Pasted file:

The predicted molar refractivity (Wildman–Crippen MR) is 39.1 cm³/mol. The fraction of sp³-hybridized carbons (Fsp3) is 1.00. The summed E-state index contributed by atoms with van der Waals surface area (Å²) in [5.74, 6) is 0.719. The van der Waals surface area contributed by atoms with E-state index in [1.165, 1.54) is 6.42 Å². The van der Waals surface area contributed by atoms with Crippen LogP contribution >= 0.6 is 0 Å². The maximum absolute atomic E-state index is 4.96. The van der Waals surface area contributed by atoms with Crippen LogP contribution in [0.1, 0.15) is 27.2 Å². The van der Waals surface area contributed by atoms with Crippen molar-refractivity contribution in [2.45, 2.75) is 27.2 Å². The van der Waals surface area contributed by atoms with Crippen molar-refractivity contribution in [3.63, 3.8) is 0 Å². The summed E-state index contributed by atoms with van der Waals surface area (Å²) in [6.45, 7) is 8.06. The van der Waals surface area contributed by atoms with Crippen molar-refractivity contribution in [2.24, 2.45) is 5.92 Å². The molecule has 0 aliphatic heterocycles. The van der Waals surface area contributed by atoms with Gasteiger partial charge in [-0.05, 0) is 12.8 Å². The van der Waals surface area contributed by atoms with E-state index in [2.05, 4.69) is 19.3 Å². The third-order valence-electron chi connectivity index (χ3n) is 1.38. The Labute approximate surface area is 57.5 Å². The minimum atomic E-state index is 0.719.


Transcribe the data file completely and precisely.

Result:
The predicted molar refractivity (Wildman–Crippen MR) is 39.1 cm³/mol. The fraction of sp³-hybridized carbons (Fsp3) is 1.00. The summed E-state index contributed by atoms with van der Waals surface area (Å²) in [5.74, 6) is 0.719. The van der Waals surface area contributed by atoms with E-state index in [1.165, 1.54) is 6.42 Å². The van der Waals surface area contributed by atoms with Crippen LogP contribution >= 0.6 is 0 Å². The maximum absolute atomic E-state index is 4.96. The van der Waals surface area contributed by atoms with Crippen LogP contribution in [0.1, 0.15) is 27.2 Å². The van der Waals surface area contributed by atoms with Crippen molar-refractivity contribution in [2.45, 2.75) is 27.2 Å². The van der Waals surface area contributed by atoms with Crippen molar-refractivity contribution in [3.63, 3.8) is 0 Å². The summed E-state index contributed by atoms with van der Waals surface area (Å²) in [6.45, 7) is 8.06. The van der Waals surface area contributed by atoms with Crippen molar-refractivity contribution in [2.24, 2.45) is 5.92 Å². The molecule has 0 aliphatic heterocycles. The van der Waals surface area contributed by atoms with Gasteiger partial charge in [-0.05, 0) is 12.8 Å². The van der Waals surface area contributed by atoms with E-state index in [2.05, 4.69) is 19.3 Å². The third-order valence-electron chi connectivity index (χ3n) is 1.38. The Labute approximate surface area is 57.5 Å². The minimum atomic E-state index is 0.719.